Attention deficit disorder with or without hyperactivity


Attention deficit disorder – with or without hyperactivity – is a disorder that disrupts learning at school.

There are three manifestations of attentional deficits  :

  • Attention Deficit/Hyperactivity Disorder (ADHD), mixed type
  • Attention Deficit Hyperactivity Disorder (ADHD) – predominantly inattentive type
  • Attention Deficit Hyperactivity Disorder (ADHD) – predominantly hyperactive-impulsive

Children with ADD/ADHD (Attention Deficit Hyperactivity Disorder) have difficulty concentrating and performing complex tasks. This attention deficit is frequently accompanied by neurological hyperactivity.


The main symptoms in children are as follows:


  • difficulty staying focused on a task for a long time (fatigability)
  • signs of inattention, “head in the clouds” attitude, difficulty listening when spoken to
  • Frequent carelessness (forgetting deductions in math, forgetting agreements in spelling, etc.)
  • general disorganization (at home and in class)
  • frequent loss and forgetfulness of equipment or personal belongings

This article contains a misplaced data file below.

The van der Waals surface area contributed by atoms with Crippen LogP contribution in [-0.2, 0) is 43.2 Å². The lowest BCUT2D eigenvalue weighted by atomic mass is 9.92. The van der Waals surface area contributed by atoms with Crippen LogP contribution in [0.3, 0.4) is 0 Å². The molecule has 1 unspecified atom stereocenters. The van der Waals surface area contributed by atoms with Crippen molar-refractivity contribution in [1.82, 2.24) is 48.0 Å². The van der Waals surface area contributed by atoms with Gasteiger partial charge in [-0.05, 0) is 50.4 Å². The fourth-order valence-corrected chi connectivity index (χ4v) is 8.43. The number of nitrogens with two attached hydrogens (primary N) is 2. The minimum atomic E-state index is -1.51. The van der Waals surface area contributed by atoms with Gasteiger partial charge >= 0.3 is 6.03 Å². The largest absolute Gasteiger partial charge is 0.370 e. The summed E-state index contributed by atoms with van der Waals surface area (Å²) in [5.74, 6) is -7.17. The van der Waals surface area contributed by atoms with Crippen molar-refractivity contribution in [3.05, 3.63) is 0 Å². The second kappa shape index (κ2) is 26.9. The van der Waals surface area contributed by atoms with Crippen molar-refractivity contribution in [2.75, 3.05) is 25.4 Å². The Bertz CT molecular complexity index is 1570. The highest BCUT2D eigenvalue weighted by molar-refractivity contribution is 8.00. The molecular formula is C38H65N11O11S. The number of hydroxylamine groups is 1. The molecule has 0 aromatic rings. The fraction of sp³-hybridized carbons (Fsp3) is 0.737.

• ease of being distracted from work (sensitivity to interference)
  • difficulty following precise instructions and selecting relevant information
  • poor multitasking skills (listening and note-taking)
  • difficulty getting started and lack of perseverance
  • tendency to get lost, to find their way around space and time


Children ADD/ADHD tend to act or talk before they think. They often lack patience; they don’t read problem statements carefully or listen to instructions until the end, before embarking on the task at hand.


Hyperactive children have great difficulty staying physically still and/or quiet. They have little self-control and do not learn easily from the mistakes made by their hyperactivity.

Hyperactivity is frequently accompanied by an attention deficit. 

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